“The campaign to overturn the outcome is a dangerous thing,” said Julian Zelizer, a professor of history and public policy at Princeton.
“This is a Republican operation, not a presidential operation,” Zelizer said. “Without their silence, he couldn’t do what he is doing.”
Trump is trying to throw out the ballots of thousands of Americans, particularly those who voted by mail, in dozens of lawsuits that have mostly failed. His legal team is claiming irregularities, even though Attorney General William Barr, who abruptly resigned Monday, has said there is no evidence of widespread fraudthat would alter the election results. State election officials, including Republicans, have said the election was fairand valid.
In a decisive blow to Trump's legal efforts, the Supreme Court last week declined to takeup two of his cases challenging the election process in key states.
Former Senate GOP leader Trent Lott said Monday there is little reason for Trump to continue the fight.
“I don’t see many avenues left for the president to pursue,” Lott said in an interview. "Once the Electoral College has voted, most people are going to recognize Joe Biden as the president-elect."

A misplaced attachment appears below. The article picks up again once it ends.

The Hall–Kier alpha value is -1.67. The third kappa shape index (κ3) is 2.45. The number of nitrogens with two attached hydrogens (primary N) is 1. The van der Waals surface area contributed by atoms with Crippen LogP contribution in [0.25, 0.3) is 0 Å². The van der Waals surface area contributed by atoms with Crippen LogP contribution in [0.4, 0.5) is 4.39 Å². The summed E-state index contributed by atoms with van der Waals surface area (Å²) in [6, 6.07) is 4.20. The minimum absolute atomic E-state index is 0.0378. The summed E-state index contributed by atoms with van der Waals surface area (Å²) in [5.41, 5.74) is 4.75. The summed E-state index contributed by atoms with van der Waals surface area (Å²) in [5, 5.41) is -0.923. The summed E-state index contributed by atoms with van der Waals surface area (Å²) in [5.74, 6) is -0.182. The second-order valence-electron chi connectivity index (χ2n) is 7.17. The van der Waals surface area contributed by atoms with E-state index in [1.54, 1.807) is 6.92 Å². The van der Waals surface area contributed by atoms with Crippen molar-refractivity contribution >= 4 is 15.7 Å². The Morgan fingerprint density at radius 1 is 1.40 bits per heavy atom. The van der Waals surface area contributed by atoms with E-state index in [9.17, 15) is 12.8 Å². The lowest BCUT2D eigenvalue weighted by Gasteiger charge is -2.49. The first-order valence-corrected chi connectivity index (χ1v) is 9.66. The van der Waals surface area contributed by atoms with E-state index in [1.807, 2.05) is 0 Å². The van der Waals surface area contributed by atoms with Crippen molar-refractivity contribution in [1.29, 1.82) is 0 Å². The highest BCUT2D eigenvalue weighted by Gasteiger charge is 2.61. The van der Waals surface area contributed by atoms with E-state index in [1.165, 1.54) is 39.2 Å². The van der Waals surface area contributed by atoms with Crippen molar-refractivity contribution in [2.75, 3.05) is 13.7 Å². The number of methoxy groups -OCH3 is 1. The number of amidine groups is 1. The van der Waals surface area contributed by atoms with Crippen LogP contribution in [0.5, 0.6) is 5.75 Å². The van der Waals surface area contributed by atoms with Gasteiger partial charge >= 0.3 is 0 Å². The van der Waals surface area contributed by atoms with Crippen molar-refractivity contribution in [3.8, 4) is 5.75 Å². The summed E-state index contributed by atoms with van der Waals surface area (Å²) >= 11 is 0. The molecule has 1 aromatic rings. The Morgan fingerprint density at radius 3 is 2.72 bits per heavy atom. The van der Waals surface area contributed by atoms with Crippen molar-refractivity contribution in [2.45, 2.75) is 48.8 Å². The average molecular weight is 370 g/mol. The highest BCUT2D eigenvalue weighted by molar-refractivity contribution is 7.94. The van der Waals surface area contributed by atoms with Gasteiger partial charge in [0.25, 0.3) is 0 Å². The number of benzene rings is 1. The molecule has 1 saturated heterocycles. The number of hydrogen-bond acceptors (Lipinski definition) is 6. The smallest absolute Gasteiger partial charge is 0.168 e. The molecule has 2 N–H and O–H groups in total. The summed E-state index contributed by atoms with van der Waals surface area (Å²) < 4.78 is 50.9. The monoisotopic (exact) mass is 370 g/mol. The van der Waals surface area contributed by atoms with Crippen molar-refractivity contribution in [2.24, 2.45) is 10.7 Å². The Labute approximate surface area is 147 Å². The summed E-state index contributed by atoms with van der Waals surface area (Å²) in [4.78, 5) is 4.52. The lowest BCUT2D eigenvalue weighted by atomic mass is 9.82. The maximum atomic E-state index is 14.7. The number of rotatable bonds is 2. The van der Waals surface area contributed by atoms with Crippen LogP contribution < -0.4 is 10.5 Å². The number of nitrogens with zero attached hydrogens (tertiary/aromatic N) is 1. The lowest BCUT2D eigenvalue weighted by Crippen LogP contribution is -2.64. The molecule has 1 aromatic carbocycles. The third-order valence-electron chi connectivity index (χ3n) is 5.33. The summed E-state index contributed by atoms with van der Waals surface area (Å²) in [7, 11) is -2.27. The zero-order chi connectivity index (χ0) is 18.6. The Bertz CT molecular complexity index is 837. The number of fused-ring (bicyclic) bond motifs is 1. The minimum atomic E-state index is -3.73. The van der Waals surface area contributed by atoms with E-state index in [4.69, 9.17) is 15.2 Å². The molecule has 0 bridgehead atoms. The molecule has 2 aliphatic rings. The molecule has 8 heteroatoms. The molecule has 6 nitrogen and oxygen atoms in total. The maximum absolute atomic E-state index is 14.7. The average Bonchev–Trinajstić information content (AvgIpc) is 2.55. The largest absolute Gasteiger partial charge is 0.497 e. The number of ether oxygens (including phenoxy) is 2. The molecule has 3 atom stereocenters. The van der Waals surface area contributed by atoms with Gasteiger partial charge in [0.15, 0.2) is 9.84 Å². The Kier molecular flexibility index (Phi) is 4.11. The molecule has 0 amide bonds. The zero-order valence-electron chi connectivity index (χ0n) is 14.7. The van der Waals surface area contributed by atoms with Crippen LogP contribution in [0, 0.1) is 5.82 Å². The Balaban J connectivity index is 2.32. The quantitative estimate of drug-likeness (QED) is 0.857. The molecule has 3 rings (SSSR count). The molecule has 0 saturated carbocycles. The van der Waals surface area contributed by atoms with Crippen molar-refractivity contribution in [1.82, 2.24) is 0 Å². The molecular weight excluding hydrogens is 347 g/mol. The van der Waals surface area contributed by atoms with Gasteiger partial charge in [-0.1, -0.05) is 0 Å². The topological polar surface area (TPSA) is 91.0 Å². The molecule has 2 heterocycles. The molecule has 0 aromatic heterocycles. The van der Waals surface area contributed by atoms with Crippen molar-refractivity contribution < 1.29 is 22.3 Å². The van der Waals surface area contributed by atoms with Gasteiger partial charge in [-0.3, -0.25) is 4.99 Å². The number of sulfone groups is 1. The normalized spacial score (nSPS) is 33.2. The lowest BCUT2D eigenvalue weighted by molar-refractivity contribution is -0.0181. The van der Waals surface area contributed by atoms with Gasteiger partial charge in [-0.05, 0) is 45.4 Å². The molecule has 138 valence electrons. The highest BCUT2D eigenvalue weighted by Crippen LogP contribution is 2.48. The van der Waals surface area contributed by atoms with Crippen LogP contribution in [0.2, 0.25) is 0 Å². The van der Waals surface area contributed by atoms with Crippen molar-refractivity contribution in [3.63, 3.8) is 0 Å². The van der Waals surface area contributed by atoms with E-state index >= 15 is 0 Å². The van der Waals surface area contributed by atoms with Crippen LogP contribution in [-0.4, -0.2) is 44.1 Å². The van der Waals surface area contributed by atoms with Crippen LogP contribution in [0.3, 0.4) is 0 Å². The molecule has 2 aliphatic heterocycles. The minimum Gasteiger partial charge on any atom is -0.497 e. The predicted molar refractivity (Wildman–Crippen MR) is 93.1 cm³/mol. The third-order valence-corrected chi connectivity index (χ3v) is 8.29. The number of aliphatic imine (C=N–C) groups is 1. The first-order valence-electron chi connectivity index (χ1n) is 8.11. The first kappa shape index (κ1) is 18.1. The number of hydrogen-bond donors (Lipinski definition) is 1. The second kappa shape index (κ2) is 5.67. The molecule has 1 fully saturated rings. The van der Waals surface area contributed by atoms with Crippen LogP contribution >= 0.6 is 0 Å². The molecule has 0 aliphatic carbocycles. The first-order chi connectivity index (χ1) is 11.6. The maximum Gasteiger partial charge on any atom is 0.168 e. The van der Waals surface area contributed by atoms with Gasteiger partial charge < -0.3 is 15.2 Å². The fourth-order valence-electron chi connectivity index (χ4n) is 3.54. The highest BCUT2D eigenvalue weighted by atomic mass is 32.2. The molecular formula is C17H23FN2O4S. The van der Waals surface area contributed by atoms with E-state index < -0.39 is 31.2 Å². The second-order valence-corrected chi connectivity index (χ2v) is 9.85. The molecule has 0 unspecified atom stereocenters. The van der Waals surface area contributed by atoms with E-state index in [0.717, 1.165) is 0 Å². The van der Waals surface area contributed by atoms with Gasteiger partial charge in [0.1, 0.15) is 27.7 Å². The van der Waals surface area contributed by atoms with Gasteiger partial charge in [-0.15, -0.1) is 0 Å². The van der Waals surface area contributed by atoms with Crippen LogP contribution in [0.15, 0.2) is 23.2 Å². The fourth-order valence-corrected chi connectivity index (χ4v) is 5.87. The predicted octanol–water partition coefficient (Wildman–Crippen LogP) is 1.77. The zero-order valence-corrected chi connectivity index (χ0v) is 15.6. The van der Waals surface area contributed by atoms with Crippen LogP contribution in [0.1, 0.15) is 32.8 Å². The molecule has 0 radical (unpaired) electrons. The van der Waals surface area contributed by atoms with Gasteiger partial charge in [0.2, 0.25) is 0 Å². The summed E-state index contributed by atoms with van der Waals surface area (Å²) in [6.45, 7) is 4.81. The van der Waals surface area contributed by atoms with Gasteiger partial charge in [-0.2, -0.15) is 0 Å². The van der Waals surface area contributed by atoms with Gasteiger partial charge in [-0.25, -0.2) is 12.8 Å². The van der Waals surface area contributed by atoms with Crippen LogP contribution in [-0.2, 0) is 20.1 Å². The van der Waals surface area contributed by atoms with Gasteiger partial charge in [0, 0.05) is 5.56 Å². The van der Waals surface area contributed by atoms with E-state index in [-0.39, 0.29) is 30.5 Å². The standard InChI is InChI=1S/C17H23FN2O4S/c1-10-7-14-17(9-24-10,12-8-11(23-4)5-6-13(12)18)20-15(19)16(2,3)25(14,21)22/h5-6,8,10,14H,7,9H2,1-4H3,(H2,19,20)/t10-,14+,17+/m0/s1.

Former House Speaker John Boehner, a Republican, has also said it's clear that Biden is the winner, stating in a forum last month that, “The election is over, in everybody’s mind except Donald Trump.”
Before Monday, just a handful of current Republican elected officials in Congress had acknowledged Biden as president-elect. Even fewer have reached out to congratulate him.
Among GOP senators, Susan Collins, Mitt Romney and Lisa Murkowski have been most outspoken in declaring Biden the winner.
Others said they were waiting for the Electoral College vote, which is normally a routine step in the elections process but has been amplified by Trump's refusal to concede.
"Although I supported President Trump, the Electoral College vote today makes clear that Joe Biden is now President-Elect,” said Sen. Rob Portman, R-Ohio, in a statement.